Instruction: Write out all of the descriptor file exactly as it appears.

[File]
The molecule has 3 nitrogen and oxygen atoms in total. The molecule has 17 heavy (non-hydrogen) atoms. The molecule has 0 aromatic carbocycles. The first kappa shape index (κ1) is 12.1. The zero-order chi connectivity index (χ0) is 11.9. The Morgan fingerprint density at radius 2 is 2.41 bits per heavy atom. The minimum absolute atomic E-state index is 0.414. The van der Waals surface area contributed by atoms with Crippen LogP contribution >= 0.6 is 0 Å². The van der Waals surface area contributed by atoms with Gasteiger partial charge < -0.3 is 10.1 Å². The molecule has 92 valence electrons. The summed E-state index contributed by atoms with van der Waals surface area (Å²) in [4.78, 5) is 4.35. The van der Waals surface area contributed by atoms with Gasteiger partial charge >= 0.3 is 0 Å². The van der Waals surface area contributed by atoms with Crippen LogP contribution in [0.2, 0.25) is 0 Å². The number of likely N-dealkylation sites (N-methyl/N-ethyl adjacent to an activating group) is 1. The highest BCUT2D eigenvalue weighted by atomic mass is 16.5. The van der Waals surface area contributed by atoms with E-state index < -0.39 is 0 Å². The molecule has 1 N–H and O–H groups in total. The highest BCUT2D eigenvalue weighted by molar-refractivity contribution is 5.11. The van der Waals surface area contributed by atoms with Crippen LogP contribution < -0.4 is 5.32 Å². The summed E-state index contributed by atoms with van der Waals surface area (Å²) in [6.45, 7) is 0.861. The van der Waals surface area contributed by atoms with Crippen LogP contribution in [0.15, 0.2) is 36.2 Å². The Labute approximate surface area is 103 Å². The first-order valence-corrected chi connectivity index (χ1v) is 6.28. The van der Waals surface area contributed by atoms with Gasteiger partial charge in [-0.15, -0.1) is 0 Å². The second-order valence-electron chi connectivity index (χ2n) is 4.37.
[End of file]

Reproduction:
The molecule has 3 nitrogen and oxygen atoms in total. The molecule has 17 heavy (non-hydrogen) atoms. The molecule has 0 aromatic carbocycles. The first kappa shape index (κ1) is 12.1. The zero-order chi connectivity index (χ0) is 11.9. The Morgan fingerprint density at radius 2 is 2.41 bits per heavy atom. The minimum absolute atomic E-state index is 0.414. The van der Waals surface area contributed by atoms with Crippen LogP contribution >= 0.6 is 0 Å². The van der Waals surface area contributed by atoms with Gasteiger partial charge < -0.3 is 10.1 Å². The molecule has 92 valence electrons. The summed E-state index contributed by atoms with van der Waals surface area (Å²) in [4.78, 5) is 4.35. The van der Waals surface area contributed by atoms with Gasteiger partial charge >= 0.3 is 0 Å². The van der Waals surface area contributed by atoms with Crippen LogP contribution in [0.2, 0.25) is 0 Å². The number of likely N-dealkylation sites (N-methyl/N-ethyl adjacent to an activating group) is 1. The highest BCUT2D eigenvalue weighted by atomic mass is 16.5. The van der Waals surface area contributed by atoms with E-state index < -0.39 is 0 Å². The molecule has 1 N–H and O–H groups in total. The highest BCUT2D eigenvalue weighted by molar-refractivity contribution is 5.11. The van der Waals surface area contributed by atoms with Crippen LogP contribution < -0.4 is 5.32 Å². The summed E-state index contributed by atoms with van der Waals surface area (Å²) in [6.45, 7) is 0.861. The van der Waals surface area contributed by atoms with Crippen LogP contribution in [0.15, 0.2) is 36.2 Å². The Labute approximate surface area is 103 Å². The first-order valence-corrected chi connectivity index (χ1v) is 6.28. The van der Waals surface area contributed by atoms with Gasteiger partial charge in [-0.15, -0.1) is 0 Å². The second-order valence-electron chi connectivity index (χ2n) is 4.37.